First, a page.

Skimming is the act of obtaining data from an unknowing end user who is not willingly submitting the sample at that time. Eavesdropping is the interception of information as it moves electronically between the chip and the chip reader.

“Skimming.” We use an embedded metallic element in our passports. One of the simplest measures for preventing unauthorized reading of e-passports is to add RF blocking material to the cover of an e-passport. Before such a passport can be read, it has to be physically opened. It is a simple and effective method for reducing the opportunity for unauthorized reading of the passport at times when the holder does not expect it.

“Skimming and Eavesdropping.” We have adopted Basic Access Control (BAC) to minimize the risk of “skimming” and “eavesdropping.” Basic Access Control requires that the initial interaction between the embedded microchip in the passport and the border control reader include protocols for setting up the secure communication channel. To ensure that only authorized RFID readers can read data, Basic Access Control stores a pair of secret cryptographic keys in the passport chip. When a reader attempts to scan the passport, it engages in a challenge-response protocol that proves knowledge of the pair of keys and derives a session key. If authentication is successful, the passport releases its data contents; otherwise, the reader is deemed unauthorized and the passport refuses read access. This control would require the receiving state to read the passport machine-readable zone (MRZ) to unlock and read the data on the chip. The MRZ information is used for computing the encryption and message authentication keys used for the “secure” exchange. BAC mollifies the possibility of both “skimming” and “eavesdropping.”

czsmithGT
02-01-2013, 09:47
RFID chips can be scanned at a distance by anyone with the necessary commercial device. Makes an efficient way to steal identities. Probably makes it easier to pass counterfeit passports, as acceptable scanned data will make the gatekeepers pay less attention to paper information.



This is not true for passports

czsmithGT
02-01-2013, 09:48
So here is my question. Before bends and breaks the chip; the electronic information is destroyed 1) Is the passport still good? 2) Will it be more difficult to use when crossing the border.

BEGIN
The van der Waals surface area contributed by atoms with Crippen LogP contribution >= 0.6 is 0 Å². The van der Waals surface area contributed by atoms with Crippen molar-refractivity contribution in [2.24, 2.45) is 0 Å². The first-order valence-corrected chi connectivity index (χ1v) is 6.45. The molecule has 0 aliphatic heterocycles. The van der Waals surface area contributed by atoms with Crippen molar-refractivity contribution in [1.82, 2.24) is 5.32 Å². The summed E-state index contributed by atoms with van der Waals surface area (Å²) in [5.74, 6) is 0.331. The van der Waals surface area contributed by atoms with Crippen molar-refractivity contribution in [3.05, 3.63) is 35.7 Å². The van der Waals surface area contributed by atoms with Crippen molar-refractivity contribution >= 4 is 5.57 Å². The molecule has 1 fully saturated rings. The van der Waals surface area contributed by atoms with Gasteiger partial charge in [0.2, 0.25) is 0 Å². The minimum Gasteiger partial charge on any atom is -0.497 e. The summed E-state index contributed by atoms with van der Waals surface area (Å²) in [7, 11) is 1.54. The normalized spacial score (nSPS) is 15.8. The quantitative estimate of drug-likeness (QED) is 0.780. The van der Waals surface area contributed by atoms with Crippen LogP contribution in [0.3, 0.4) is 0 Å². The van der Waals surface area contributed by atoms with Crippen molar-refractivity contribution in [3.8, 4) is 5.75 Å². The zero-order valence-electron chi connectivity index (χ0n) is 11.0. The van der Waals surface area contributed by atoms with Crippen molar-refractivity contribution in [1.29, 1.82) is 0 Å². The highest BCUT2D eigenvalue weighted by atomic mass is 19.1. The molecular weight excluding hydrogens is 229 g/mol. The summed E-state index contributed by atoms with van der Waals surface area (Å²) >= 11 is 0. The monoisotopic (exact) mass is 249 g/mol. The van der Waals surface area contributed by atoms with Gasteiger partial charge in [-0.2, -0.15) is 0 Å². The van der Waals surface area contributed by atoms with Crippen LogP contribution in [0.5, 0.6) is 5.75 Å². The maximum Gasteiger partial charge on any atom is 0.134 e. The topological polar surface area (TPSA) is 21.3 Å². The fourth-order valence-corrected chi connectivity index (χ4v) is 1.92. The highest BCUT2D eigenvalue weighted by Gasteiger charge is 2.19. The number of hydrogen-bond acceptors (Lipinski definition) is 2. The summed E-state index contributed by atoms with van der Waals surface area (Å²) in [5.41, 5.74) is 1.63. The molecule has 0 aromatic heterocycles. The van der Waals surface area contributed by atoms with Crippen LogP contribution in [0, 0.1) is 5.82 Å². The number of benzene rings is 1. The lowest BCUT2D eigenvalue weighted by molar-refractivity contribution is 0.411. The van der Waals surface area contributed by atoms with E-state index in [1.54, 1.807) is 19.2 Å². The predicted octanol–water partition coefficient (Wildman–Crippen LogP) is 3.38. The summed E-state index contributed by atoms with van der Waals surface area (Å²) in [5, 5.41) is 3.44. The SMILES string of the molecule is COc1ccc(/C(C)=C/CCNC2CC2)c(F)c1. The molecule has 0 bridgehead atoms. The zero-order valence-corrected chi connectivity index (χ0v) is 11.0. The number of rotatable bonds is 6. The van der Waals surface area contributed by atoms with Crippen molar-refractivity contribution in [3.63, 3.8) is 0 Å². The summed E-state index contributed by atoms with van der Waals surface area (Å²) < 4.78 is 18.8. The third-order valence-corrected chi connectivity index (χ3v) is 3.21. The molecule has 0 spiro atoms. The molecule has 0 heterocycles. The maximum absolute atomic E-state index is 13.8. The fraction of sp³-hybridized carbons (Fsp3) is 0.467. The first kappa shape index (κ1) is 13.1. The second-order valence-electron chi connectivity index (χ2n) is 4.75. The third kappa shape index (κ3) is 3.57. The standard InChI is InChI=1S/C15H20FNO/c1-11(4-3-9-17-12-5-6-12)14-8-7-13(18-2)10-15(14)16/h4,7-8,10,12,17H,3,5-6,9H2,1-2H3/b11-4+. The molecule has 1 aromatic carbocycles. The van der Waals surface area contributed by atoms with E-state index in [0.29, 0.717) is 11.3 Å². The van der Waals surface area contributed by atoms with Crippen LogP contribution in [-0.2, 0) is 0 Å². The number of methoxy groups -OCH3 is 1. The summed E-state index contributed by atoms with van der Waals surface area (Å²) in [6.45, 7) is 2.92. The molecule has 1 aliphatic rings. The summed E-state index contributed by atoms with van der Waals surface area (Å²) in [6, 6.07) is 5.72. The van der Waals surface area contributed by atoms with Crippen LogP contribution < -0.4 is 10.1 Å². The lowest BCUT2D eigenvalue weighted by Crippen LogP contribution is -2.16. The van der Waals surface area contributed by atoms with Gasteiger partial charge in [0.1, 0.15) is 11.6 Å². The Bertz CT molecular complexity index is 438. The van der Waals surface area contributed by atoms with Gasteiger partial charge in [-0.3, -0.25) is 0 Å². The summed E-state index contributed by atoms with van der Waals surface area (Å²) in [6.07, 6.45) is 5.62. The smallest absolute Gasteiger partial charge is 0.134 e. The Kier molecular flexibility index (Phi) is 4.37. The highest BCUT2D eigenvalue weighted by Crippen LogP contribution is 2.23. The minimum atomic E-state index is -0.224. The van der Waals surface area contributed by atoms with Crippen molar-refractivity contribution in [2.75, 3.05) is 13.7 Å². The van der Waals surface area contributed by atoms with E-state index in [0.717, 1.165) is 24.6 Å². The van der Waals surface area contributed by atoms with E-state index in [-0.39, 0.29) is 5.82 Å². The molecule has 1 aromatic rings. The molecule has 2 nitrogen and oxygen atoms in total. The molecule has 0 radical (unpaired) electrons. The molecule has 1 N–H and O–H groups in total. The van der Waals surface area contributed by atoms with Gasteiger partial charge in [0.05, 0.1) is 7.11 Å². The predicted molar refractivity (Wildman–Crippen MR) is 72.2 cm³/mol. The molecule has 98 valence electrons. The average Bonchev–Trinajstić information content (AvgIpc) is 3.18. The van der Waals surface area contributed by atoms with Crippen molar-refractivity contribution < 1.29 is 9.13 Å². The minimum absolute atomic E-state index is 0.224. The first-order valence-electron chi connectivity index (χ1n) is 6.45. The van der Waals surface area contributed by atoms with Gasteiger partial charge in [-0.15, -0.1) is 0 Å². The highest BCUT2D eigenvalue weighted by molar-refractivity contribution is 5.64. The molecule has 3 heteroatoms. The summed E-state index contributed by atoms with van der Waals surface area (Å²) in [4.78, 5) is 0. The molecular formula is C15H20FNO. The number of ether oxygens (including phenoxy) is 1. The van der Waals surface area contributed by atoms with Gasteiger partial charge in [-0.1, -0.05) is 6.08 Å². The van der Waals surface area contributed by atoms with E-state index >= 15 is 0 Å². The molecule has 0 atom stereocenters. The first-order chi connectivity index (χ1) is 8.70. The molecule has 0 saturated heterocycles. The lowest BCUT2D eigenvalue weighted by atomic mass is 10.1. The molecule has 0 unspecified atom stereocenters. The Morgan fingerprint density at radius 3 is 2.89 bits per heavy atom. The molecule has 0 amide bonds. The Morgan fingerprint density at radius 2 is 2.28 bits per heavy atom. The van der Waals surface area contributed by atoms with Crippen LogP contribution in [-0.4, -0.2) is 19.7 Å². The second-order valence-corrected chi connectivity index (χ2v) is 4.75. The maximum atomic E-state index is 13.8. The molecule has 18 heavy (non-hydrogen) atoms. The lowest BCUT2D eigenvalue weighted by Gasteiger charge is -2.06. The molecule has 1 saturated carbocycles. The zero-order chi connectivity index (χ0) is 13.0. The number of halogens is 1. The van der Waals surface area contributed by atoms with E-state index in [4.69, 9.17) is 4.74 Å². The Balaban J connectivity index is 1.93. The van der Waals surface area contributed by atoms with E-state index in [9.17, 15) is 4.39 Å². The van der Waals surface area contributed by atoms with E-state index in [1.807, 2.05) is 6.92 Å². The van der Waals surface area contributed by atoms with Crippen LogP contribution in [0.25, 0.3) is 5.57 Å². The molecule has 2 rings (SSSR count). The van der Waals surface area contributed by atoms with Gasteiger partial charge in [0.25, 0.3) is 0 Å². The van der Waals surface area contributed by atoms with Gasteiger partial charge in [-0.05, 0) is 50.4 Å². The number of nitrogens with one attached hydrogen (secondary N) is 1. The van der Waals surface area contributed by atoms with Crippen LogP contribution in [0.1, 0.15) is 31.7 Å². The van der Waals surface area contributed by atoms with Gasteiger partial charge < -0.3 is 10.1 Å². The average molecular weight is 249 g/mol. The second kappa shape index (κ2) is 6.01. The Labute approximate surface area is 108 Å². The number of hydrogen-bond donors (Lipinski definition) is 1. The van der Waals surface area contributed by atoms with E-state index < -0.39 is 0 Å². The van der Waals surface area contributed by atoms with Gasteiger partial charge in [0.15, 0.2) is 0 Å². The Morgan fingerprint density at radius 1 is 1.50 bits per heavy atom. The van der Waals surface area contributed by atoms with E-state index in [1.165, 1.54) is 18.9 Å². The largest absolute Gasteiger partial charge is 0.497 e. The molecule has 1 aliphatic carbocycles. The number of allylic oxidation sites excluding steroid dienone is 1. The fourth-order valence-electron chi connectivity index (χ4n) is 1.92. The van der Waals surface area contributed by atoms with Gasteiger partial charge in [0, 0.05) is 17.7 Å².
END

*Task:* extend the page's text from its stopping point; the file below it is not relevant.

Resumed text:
1- Yes
2- No

smokeross
02-01-2013, 12:00
Do not fold, bend, staple, or mutilate. And don't remove that mattress label either. Severe penalties result.

czsmithGT
02-01-2013, 12:06
Do not fold, bend, staple, or mutilate. And don't remove that mattress label either. Severe penalties result.

If you mutilate or remove a page this can invalidate the passport.

Cavalry Doc
02-01-2013, 12:49
Do not fold, bend, staple, or mutilate. And don't remove that mattress label either. Severe penalties result.

Post sale, the mattress label is legal to remove.

W420Hunter
02-01-2013, 13:04
RFID chips can be scanned at a distance by anyone with the necessary commercial device. Makes an efficient way to steal identities. Probably makes it easier to pass counterfeit passports, as acceptable scanned data will make the gatekeepers pay less attention to paper information.

Passport wallets with metal mesh shielding are readily available at Walmart and other fine retailers.


Posted using Outdoor Hub Campfire (http://www.outdoorhub.com/mobile/)

Commercial? Hell with a old school TV antenna and a few other basic computer parts you can hack evrything from RFID to Bluetooth .

czsmithGT
02-01-2013, 13:11
Commercial? Hell with a old school TV antenna and a few other basic computer parts you can hack evrything from RFID to Bluetooth .

Not from a US passport

W420Hunter
02-01-2013, 14:08
Not from a US passport

Are you trying to claim they shield it some how? Come on offer up more then no they can't.

czsmithGT
02-01-2013, 14:34
Are you trying to claim they shield it some how? Come on offer up more then no they can't.

The RFID in the passport only works over a very short range, not a long range, it IS shielded, and the info is effectively encrypted. I posted the link to that info above. I would be somewhat more concerned, although not overly so, about the Passport Card because its RFID works over a longer distance. They do, however, supply it with a shielded carrier.

hogfish
02-01-2013, 17:14
The cover is noticeably stiffer on the new passport book. I find this statement on the back page:

"This document contains sensitive electronics. For best performance, do not bend, perforate or expose to extreme temperatures."

Hmmm.....

It's a chip that contains your sexual and religious preference, along with your political affiliation. :whistling:

QNman
02-01-2013, 17:21
Tagged.